Originally published on the Digichamps blog by Ashley Stout, Amanda Herron and Hannah Watts (MSc Students and MOOC Mentors)
The final countdown to the University of Southampton’s annual Digital Marketing MOOC is underway. As such, a few of this year’s Mentors have shared their experiences from last year to help prepare the new cohort.
Prior to attending the University of Southampton for my Digital Marketing MSc, I had participated in massive open online courses (MOOCs) and always found them valuable. Integrating the MOOC into my classroom learning continued to provide the same value I had received before: international collaboration and community learning. However, the opportunity to pair the MOOC course with in-person lectures created added value by encouraging a level of deeper analysis of my opinions and enabling me to understand a wider range of perspectives, all while challenging me to support my opinions to a greater extent through academic research.
I don’t believe in hindering the world from receiving great minds based on having the financial means and opportunity to learn in the ‘right’ university. Attendees of MOOCs aren’t receiving a ‘free’ education – it takes their own blood, sweat, and tears (or at least intense organisational skills and dedication) to obtain their goals. A degree is still valuable and MOOCs provide an opportunity for both current university students and informal learners alike to collaborate and challenge each other. I see the rise of MOOCs as an opportunity for students attending university to achieve a higher standard of learning through access to academic articles that are unavailable to the outside world. Incorporating the MOOC into my course provided an opportunity to evaluate what learning means to me and conclude that University is not about privilege, but about distinction.
Unlike Amanda, I had no previous involvement with MOOCs before my participation in the Digital Marketing course last year. The concept itself intrigued me, as the thought of “free higher education” was quite different to my experiences up to that point. However, don’t let the “free” aspect of this course fool you. The topics and concepts covered in the three-week course actually turned out to be a good representation of the fundamentals covered in our year-long MSc Digital Marketing degree (which cost just a smidge more).
Once the course started, I’ll admit it felt as if I had been living under a rock because the sheer amount of people joining us in the MOOC was astounding…
This level of participation had to be my favorite aspect of the MOOC. Because our fellow course-mates were so widespread, we were exposed to a variety of ideas and experiences in the discussions. I found that interacting with people from cultures so different to my own really helped to expand my views and opinions.
My one major piece of advice to new participants would be to get involved as much as possible! I’ve found that disagreeing and discussing with others is one of the best ways to grow. Don’t be afraid to introduce a new idea or (politely) argue during the course; you’ll probably find that your fellow participants are more open-minded than you might think!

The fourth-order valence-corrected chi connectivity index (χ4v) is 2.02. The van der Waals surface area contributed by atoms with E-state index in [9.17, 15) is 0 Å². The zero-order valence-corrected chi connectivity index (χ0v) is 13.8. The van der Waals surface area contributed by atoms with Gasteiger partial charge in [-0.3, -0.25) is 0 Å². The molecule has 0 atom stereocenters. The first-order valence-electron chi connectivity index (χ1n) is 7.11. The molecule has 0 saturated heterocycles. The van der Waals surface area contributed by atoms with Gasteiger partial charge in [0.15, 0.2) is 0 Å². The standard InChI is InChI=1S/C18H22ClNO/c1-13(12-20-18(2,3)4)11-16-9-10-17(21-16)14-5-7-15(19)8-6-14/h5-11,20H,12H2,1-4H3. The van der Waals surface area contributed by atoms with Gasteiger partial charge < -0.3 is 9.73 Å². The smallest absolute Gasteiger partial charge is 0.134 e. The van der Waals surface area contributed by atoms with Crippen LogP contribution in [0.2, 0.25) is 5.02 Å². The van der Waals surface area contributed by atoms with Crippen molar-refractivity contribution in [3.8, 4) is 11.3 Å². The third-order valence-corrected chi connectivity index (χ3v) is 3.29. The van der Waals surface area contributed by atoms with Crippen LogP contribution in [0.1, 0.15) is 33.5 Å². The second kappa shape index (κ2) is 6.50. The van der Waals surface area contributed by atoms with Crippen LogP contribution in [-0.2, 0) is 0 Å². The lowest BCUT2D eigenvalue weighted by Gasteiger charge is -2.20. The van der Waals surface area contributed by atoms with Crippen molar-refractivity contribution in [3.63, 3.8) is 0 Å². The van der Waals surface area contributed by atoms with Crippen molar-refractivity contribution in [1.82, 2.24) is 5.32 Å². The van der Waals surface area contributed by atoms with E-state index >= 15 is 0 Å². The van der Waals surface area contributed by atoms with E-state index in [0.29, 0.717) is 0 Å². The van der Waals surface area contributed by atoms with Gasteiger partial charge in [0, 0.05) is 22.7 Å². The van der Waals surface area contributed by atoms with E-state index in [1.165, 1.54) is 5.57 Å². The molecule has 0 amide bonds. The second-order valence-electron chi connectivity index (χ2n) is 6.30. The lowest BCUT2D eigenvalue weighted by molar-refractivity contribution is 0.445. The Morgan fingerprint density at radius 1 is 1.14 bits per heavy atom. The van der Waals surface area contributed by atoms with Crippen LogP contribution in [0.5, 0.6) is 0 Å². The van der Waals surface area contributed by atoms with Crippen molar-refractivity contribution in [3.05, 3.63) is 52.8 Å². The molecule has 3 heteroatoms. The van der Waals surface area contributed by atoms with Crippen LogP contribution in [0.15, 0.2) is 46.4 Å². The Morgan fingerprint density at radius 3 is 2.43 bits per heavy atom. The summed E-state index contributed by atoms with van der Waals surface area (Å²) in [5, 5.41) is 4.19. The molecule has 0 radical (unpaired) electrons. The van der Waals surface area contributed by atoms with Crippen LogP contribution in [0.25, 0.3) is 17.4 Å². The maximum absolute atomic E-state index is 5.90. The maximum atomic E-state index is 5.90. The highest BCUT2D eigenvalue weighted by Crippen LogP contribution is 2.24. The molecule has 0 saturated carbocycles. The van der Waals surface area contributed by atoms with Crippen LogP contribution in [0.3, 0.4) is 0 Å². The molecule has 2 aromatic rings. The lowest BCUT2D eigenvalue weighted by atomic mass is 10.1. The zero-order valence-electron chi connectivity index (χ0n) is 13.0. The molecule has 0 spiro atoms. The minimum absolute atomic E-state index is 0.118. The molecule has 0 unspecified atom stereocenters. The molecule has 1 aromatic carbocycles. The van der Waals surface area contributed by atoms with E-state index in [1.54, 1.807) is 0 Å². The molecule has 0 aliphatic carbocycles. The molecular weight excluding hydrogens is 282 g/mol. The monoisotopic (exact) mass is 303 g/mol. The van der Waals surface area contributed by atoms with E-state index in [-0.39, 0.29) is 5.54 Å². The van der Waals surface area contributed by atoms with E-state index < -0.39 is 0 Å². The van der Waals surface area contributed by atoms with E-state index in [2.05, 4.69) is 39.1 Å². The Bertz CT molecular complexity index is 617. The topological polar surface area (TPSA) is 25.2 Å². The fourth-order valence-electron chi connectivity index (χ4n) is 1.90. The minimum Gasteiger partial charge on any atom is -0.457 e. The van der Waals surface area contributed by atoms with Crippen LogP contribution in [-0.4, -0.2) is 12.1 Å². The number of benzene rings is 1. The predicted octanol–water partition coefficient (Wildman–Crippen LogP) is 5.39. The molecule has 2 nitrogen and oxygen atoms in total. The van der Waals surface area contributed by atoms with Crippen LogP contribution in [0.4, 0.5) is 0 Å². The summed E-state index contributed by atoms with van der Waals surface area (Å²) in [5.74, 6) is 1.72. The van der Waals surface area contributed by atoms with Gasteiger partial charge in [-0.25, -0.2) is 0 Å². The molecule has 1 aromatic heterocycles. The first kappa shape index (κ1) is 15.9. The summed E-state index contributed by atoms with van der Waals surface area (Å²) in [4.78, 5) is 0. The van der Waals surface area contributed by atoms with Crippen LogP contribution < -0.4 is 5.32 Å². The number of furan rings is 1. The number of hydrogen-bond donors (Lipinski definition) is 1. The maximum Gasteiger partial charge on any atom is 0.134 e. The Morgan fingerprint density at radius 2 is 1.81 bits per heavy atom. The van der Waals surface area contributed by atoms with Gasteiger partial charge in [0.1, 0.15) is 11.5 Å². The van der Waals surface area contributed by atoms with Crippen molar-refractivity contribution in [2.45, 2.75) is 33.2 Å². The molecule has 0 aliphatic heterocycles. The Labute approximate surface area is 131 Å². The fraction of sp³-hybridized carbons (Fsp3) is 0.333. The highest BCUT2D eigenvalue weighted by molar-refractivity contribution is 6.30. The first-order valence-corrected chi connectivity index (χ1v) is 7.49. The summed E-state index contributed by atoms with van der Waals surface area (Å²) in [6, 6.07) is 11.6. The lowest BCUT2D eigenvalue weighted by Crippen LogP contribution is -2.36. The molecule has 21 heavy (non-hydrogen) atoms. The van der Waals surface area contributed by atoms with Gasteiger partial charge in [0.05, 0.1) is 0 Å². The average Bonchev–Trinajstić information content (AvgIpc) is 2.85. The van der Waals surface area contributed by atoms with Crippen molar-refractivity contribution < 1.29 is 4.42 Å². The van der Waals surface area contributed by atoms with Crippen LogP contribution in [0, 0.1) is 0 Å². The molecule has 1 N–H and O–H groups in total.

The opportunity to take part in a MOOC as part of a formal assessment was a really exciting start to the MSc; not only did it spark and encourage discussion both online and off – it meant we were engaged in relevant topics and debates from the word go. Like Amanda, I was fairly familiar with MOOCs prior to this experience – and I too was enthused by the opportunity to integrate the online-offline learning experience. By doing so, I grasped a real understanding of how online activities can completely transform the dynamics of traditional classroom-based learning.
I found the game-like design of the MOOC particularly motivating as it helped and encouraged me to achieve the course goals. For example, the colour-changing progress bar meant I could better manage and control the learning process – I loved being able to visualise my progress and as a result of this I became more determined to stay on track and keep going. In fact, the visual, interactive elements of the course, like the map shared by Ashley and the short, sharp videos, were a great way to keep me interested and engaged throughout the course.
Having said this, in the early stages of the MOOC – voicing my opinion and sharing knowledge and ideas was something I found particularly daunting. The thought of contributing, as opposed to quietly consuming, pushed me out of my comfort zone, but I soon realised how much more I could get out of the experience by actively engaging in discussions with others.
What I soon came to realise was that the MOOC consisted of a community of people with shared interests, willing and keen to engage in conversation around marketing topics, from all walks of life. It highlighted the importance of finding the right people, on the right platforms to connect with.
Ultimately, I felt the blended approach meant there was a much greater level of student engagement – as we all had reason to exercise and experiment the knowledge gained in class. MOOCing is a great way to learn, meet others with shared interests and develop greater understanding about a subject in a more fun and interactive way.
If you would like to join the Digital Marketing MOOC you can register by following this link. The course begins 17 October.